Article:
Repair, Don’t Replace
Make room for us in your hearts … I have said before that you have such a place in our hearts that we would live or die with you. 2 Corinthians 7:2-3
One of the pedestals of our glass-topped cherry dining table was broken. Lacking the necessary tools and supplies to replace the fractured leg, my husband decided to repair the table I treasured. I assumed it would be an easy fix: a generous dollop of wood glue and a clamp. But I was wrong. Mending the valuable centerpiece of our dining set required ingenuity, patience and intensive labor.
Broken relationships are similar. We may assume an “I’m sorry” will be a simple fix. But repairing relationships also requires ingenuity, patience and labor, along with generous amounts of love. The theological term is reconcile – to bring back to a former state of harmony.*
In 2 Corinthians 6-7, Paul attempted to repair his relationship with the church at Corinth. The inspired words he used provide guidelines to follow when we undertake the complicated process of reconciliation.
First, Paul assured the Corinthians of the purity of his motives. It may seem Paul was bragging about all the hardships he had endured (6:3-10). However, his point was this: Why would my colleagues and I have willingly submitted to all these things if our motives were selfish? Our suffering on Christ’s behalf, and yours, demonstrates our sincerity. Step one: clarify your motives.
Second, Paul said, “We have spoken freely to you, Corinthians, and have opened wide our hearts to you” (6:11). The goal, he said, was to speak God’s truth in love (Ephesians 4:15). Maybe that hadn’t come across in the previous letter, but that was his intent (7:8). Step two: communicate your love.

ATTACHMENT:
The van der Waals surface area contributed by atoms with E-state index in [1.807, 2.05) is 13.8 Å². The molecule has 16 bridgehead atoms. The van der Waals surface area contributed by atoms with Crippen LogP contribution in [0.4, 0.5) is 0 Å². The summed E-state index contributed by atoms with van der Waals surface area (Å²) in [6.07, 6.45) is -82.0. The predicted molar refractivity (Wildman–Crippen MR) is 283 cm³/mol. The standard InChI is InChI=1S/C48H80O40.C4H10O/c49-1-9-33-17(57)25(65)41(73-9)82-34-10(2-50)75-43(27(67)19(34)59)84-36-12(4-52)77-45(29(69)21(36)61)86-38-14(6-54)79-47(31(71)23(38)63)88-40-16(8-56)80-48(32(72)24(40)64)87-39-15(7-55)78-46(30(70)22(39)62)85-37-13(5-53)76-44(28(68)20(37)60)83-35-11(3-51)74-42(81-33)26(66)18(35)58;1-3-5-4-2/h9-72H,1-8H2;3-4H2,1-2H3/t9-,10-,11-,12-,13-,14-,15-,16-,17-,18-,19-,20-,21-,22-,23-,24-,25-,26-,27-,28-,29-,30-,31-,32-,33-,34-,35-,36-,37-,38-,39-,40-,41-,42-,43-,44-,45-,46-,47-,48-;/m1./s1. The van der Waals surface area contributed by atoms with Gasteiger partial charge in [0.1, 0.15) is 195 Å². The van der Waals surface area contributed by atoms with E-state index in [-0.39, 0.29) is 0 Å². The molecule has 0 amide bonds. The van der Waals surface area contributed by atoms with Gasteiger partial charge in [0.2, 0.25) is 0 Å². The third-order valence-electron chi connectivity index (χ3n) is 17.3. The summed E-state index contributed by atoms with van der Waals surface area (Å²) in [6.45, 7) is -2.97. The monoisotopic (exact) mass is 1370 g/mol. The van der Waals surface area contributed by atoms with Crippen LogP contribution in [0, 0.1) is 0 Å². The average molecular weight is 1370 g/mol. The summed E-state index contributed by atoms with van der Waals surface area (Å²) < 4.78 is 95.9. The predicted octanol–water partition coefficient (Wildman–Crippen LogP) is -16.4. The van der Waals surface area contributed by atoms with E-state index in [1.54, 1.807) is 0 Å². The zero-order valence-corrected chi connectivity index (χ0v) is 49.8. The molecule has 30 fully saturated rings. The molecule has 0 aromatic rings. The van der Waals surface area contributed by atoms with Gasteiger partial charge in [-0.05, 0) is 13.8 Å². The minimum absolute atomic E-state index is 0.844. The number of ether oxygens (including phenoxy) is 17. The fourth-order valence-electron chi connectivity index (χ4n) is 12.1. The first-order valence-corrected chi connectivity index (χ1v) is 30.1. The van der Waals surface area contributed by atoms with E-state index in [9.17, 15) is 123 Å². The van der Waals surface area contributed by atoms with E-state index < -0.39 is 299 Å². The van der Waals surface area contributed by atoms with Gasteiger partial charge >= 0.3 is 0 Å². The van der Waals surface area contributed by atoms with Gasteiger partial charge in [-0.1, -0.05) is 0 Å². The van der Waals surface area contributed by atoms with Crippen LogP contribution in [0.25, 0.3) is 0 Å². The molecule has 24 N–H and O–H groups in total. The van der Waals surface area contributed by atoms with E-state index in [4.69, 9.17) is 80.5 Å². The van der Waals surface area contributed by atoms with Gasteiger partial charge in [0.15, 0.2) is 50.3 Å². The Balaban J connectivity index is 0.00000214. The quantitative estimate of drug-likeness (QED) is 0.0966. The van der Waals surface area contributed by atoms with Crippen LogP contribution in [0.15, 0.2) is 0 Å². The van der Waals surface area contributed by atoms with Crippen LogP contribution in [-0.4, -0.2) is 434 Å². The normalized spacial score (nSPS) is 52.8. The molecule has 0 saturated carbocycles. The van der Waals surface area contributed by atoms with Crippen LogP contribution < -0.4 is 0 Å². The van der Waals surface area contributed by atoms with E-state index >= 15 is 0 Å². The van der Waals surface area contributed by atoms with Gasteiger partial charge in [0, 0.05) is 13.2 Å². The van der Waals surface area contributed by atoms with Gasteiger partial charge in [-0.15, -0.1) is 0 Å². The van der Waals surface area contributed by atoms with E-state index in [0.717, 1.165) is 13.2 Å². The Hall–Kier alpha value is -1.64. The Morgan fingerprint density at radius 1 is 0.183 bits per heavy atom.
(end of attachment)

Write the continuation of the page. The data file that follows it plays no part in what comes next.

Third, Paul affirmed them. “I have great confidence in you; I take great pride in you” (7:4). In the rest of chapter 7, he explained the reasons for his pride. They had been gracious to Titus, Paul’s co-worker, they had repented of their wrongdoing, and they were eager to do what was right (vv. 7-13). Step three: conclude with affirmation.
Paul didn’t want the debris of broken relationships to become a “stumbling block in anyone’s path” to God or to discredit his testimony as God’s servant (6:3). God desires that we repair relationships rather than replace them. Is that our desire as well?
Read 2 Corinthians 7:1-16. List all the positive comments Paul made about the Corinthians. Who can you encourage with similar affirmations today?
Read Colossians 1:19-23. What does this passage teach us about the cost of reconciliation? What is the goal of reconciliation according to verse 22?
Do you remember all the steps Joseph took to reconcile with his brothers? Take time this week to read Genesis 42:1-45:15. You might also want to read Joseph, Parts One and Two under Dig into People of the Bible.
Other Dig Deeper Devotions that address relationships are under Controversy and Edify in Dig into Words.
Denise K. Loock
*”Greek Lexicon :: G604 (KJV).” Blue Letter Bible. Accessed 21 Aug, 2014. http://www.blueletterbible.org/lang/lexicon/lexicon.cfm?Strongs=G604&t=KJV